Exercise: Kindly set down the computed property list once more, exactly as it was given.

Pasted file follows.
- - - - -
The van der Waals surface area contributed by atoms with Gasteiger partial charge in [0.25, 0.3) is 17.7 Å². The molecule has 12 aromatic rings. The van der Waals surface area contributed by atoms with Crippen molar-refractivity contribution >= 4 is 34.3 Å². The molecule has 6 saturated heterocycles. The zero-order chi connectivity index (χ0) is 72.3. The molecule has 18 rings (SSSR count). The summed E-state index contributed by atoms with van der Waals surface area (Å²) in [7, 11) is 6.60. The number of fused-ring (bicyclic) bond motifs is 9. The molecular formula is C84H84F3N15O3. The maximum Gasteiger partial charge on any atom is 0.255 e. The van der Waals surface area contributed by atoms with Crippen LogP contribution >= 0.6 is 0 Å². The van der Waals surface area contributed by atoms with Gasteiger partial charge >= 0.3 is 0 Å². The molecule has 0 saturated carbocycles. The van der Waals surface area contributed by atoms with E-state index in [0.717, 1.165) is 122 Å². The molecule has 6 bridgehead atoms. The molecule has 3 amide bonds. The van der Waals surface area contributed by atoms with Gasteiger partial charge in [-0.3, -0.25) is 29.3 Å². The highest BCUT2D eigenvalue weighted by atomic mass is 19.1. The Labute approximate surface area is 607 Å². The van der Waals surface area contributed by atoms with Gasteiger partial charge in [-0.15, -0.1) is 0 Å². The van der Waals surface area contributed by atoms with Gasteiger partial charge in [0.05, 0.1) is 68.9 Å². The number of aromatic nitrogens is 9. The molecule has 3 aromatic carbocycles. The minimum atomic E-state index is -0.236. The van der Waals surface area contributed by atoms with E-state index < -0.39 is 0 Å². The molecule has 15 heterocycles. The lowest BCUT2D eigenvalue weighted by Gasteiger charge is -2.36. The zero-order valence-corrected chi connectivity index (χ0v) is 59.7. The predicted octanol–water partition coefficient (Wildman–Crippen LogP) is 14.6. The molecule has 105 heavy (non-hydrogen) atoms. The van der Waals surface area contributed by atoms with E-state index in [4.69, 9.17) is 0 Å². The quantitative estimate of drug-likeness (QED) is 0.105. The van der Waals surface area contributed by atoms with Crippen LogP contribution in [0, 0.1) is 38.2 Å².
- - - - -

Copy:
The van der Waals surface area contributed by atoms with Gasteiger partial charge in [0.25, 0.3) is 17.7 Å². The molecule has 12 aromatic rings. The van der Waals surface area contributed by atoms with Crippen molar-refractivity contribution >= 4 is 34.3 Å². The molecule has 6 saturated heterocycles. The zero-order chi connectivity index (χ0) is 72.3. The molecule has 18 rings (SSSR count). The summed E-state index contributed by atoms with van der Waals surface area (Å²) in [7, 11) is 6.60. The number of fused-ring (bicyclic) bond motifs is 9. The molecular formula is C84H84F3N15O3. The maximum Gasteiger partial charge on any atom is 0.255 e. The van der Waals surface area contributed by atoms with Crippen LogP contribution >= 0.6 is 0 Å². The van der Waals surface area contributed by atoms with Gasteiger partial charge >= 0.3 is 0 Å². The molecule has 0 saturated carbocycles. The van der Waals surface area contributed by atoms with E-state index in [0.717, 1.165) is 122 Å². The molecule has 6 bridgehead atoms. The molecule has 3 amide bonds. The van der Waals surface area contributed by atoms with Gasteiger partial charge in [-0.3, -0.25) is 29.3 Å². The highest BCUT2D eigenvalue weighted by atomic mass is 19.1. The Labute approximate surface area is 607 Å². The van der Waals surface area contributed by atoms with Gasteiger partial charge in [-0.15, -0.1) is 0 Å². The van der Waals surface area contributed by atoms with Gasteiger partial charge in [0.05, 0.1) is 68.9 Å². The number of aromatic nitrogens is 9. The molecule has 3 aromatic carbocycles. The minimum atomic E-state index is -0.236. The van der Waals surface area contributed by atoms with E-state index < -0.39 is 0 Å². The molecule has 15 heterocycles. The lowest BCUT2D eigenvalue weighted by Gasteiger charge is -2.36. The zero-order valence-corrected chi connectivity index (χ0v) is 59.7. The predicted octanol–water partition coefficient (Wildman–Crippen LogP) is 14.6. The molecule has 105 heavy (non-hydrogen) atoms. The van der Waals surface area contributed by atoms with E-state index in [4.69, 9.17) is 0 Å². The quantitative estimate of drug-likeness (QED) is 0.105. The van der Waals surface area contributed by atoms with Crippen LogP contribution in [0, 0.1) is 38.2 Å².